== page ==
The Oct. 1 deadline for completing the 12 annual spending bills funding next year's budgets for 15 Cabinet departments is just a week away, but the Democratic-controlled Congress has yet to send him a single bill. The last time Congress failed to clear a single spending bill by the Oct. 1 deadline occurred in 2002.
With the deadline looming, congressional Democrats are preparing to pass a stopgap bill to keep the government running into mid-November. The measure will also contain $5 billion to purchase armored vehicles to protect troops in Iraq from mines and roadside bombs.
A clash has been brewing since the spring over Democrats' attempts to add more than $22 billion to Bush's $933 billion request for the approximately one-third of the federal budget funded by the yearly spending bills.
The additional funding has long been sought by Democrats and includes budget increases for dozens of favored domestic programs, including grants to local governments, education, homeland security, law enforcement and health research.
Some Capitol Hill Republicans favor the increases as well, though Bush's allies in the House have promised to sustain vetoes that hang over nine of the 12 measures.
Bush has signaled a hard line, one that's welcomed by the GOP faithful, many of whom believe the party needs to show greater determination on spending. Bush took lots of criticism for not vetoing spending bills when Republicans held Congress.
"Republicans squandered the brand as the party of limited government and fiscal discipline and that contributed significantly to their losses in 2006," said former GOP Rep. Pat Toomey, a former Republican congressman from Pennsylvania who heads the anti-spending group Club for Growth. "A showdown like this is exactly what the Republicans need to recapture the brand."
"The President is rightly defensive about his fiscal record, and clearly he is itching to veto appropriations bills ... in a vain attempt to re-establish his bona fides with conservative groups," said House Majority Leader Steny Hoyer, D-Md.
While Bush has signaled flexibility on politically popular budget increases for veterans programs and to build a fence along the U.S.-Mexico border, he's drawn a line in the sand on just about everything else.
Bush has also vowed to veto a $35 billion expansion of the popular State Children's Health Insurance Program and a measure authorizing water projects that's poised to clear the Senate later Monday.
Even though Bush has poor public approval ratings, his veto pen and the power to drive the public agenda give him great leverage over lawmakers
-- whose approval ratings are even lower. And he can hold Congress in session demanding concessions.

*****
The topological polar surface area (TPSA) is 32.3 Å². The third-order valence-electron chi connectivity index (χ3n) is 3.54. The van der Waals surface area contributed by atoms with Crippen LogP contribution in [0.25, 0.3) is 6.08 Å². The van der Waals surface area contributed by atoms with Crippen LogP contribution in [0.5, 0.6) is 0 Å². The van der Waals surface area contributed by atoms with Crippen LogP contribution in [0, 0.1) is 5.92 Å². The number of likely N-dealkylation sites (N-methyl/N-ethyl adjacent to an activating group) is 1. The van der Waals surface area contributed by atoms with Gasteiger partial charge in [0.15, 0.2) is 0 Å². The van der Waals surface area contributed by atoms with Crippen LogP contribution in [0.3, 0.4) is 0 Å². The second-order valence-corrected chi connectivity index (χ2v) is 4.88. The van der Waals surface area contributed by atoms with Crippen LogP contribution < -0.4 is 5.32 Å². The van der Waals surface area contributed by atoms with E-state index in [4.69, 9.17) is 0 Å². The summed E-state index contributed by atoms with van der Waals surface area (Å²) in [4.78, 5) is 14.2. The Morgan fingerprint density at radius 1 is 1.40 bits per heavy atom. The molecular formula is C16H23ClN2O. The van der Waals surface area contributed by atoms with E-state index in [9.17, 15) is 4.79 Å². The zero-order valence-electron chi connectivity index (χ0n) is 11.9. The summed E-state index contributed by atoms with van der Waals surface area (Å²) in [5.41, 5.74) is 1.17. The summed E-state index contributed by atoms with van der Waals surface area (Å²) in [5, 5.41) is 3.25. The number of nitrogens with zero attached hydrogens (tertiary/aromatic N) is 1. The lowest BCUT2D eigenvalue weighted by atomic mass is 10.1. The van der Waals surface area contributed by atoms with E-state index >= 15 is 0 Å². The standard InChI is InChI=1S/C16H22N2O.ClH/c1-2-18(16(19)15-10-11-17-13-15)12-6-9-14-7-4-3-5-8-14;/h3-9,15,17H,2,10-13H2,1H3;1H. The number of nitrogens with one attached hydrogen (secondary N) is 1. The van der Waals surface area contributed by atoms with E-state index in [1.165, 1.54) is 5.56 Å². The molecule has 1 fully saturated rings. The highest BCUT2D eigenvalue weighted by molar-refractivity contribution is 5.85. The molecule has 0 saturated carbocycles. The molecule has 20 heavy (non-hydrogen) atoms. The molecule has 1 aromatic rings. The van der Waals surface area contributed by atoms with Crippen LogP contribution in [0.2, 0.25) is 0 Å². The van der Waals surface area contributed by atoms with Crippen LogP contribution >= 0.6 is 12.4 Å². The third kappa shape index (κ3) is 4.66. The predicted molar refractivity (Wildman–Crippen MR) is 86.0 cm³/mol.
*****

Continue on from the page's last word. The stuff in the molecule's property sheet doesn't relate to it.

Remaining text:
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Complicating matters is the dawdling pace of the Senate, which has passed only four of the 12 appropriations bills. After completing the defense measure next week, the Senate will take a week off, a move that hasn't sat well with the House, which passed all 12 bills this summer.
Democrats lambasted Republicans last year for not getting the budget work done. Now, the tables have turned.
Bush vows he won't be muscled into signing a foot-tall "omnibus" bundle of bills.
"If they think that by waiting until just before they leave for the year to send me a bill that is way over budget and thicker than a phone book, if they think that's going to force me to sign it, it's not," Bush said Monday.
Democrats know they need to make concessions and are interested in negotiations.
House Appropriations Committee Chairman David Obey, D-Wis., said $16 billion of the $22 billion difference between Bush and Democrats is to restore cuts sought by Bush to programs supported by lawmakers in both parties.
"After having asked us to borrow another $150 billion for the war in Iraq, he's trying to claim somehow that he's 'Mr. Fiscal Rectitude' by squawking about our efforts to restore $16 billion of his cuts," Obey said.
But Democrats have leverage of their own, including the need to pass a huge bill funding the war in Iraq for the upcoming year. Bush has already requested $147 billion for operations in Iraq and Afghanistan and is expected to send Congress another $45 billion request this week.
Democrats haven't made any decisions on whether to try to attach domestic increases to the Iraq funding bill. Another option is to try to hitch some of the spending increases to a bill Bush might have little choice but to sign, such as a measure funding medical care for veterans and improvements to military bases.
"Only in Washington can $22 billion be called a very small difference," Bush said recently.
[Associated Press; by Andrew
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